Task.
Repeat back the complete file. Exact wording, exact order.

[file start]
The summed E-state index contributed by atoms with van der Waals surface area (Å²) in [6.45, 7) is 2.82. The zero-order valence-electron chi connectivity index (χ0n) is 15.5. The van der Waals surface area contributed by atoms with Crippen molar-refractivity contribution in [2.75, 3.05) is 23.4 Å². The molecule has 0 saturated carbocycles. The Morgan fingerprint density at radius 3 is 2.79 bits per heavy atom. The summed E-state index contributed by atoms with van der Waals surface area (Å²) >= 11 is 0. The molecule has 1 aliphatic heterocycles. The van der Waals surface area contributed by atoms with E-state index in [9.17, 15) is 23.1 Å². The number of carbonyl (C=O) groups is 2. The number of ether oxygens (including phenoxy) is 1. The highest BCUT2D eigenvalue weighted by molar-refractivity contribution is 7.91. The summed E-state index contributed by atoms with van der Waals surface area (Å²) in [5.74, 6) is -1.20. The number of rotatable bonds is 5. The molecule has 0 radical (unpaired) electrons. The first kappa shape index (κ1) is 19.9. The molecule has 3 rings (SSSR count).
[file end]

The summed E-state index contributed by atoms with van der Waals surface area (Å²) in [6.45, 7) is 2.82. The zero-order valence-electron chi connectivity index (χ0n) is 15.5. The van der Waals surface area contributed by atoms with Crippen molar-refractivity contribution in [2.75, 3.05) is 23.4 Å². The molecule has 0 saturated carbocycles. The Morgan fingerprint density at radius 3 is 2.79 bits per heavy atom. The summed E-state index contributed by atoms with van der Waals surface area (Å²) >= 11 is 0. The molecule has 1 aliphatic heterocycles. The van der Waals surface area contributed by atoms with E-state index in [9.17, 15) is 23.1 Å². The number of carbonyl (C=O) groups is 2. The number of ether oxygens (including phenoxy) is 1. The highest BCUT2D eigenvalue weighted by molar-refractivity contribution is 7.91. The summed E-state index contributed by atoms with van der Waals surface area (Å²) in [5.74, 6) is -1.20. The number of rotatable bonds is 5. The molecule has 0 radical (unpaired) electrons. The first kappa shape index (κ1) is 19.9. The molecule has 3 rings (SSSR count).